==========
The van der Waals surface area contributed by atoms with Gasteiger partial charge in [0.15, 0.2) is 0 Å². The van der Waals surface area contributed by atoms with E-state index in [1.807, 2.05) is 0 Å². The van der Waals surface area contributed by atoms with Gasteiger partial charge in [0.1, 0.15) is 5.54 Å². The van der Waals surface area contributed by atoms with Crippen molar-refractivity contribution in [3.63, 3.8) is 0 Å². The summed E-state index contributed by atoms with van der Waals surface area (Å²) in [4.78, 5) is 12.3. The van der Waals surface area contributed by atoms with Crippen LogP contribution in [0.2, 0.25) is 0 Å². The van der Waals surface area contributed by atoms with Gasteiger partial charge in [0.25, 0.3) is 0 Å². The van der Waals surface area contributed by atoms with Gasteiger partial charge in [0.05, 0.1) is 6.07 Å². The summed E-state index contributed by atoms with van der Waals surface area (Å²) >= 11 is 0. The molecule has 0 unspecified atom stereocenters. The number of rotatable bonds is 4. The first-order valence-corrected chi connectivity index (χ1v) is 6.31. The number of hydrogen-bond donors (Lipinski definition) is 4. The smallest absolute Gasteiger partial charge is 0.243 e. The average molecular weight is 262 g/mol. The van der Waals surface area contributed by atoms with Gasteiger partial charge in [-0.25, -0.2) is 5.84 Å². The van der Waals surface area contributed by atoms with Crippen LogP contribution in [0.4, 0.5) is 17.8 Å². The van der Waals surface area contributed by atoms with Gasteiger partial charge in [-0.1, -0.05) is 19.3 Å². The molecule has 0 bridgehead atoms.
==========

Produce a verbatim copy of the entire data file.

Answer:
The van der Waals surface area contributed by atoms with Gasteiger partial charge in [0.15, 0.2) is 0 Å². The van der Waals surface area contributed by atoms with E-state index in [1.807, 2.05) is 0 Å². The van der Waals surface area contributed by atoms with Gasteiger partial charge in [0.1, 0.15) is 5.54 Å². The van der Waals surface area contributed by atoms with Crippen molar-refractivity contribution in [3.63, 3.8) is 0 Å². The summed E-state index contributed by atoms with van der Waals surface area (Å²) in [4.78, 5) is 12.3. The van der Waals surface area contributed by atoms with Crippen LogP contribution in [0.2, 0.25) is 0 Å². The van der Waals surface area contributed by atoms with Gasteiger partial charge in [0.25, 0.3) is 0 Å². The van der Waals surface area contributed by atoms with Gasteiger partial charge in [0.05, 0.1) is 6.07 Å². The summed E-state index contributed by atoms with van der Waals surface area (Å²) >= 11 is 0. The molecule has 0 unspecified atom stereocenters. The number of rotatable bonds is 4. The first-order valence-corrected chi connectivity index (χ1v) is 6.31. The number of hydrogen-bond donors (Lipinski definition) is 4. The smallest absolute Gasteiger partial charge is 0.243 e. The average molecular weight is 262 g/mol. The van der Waals surface area contributed by atoms with Gasteiger partial charge in [-0.25, -0.2) is 5.84 Å². The van der Waals surface area contributed by atoms with Crippen LogP contribution in [0.4, 0.5) is 17.8 Å². The van der Waals surface area contributed by atoms with Gasteiger partial charge in [-0.1, -0.05) is 19.3 Å². The molecule has 0 bridgehead atoms.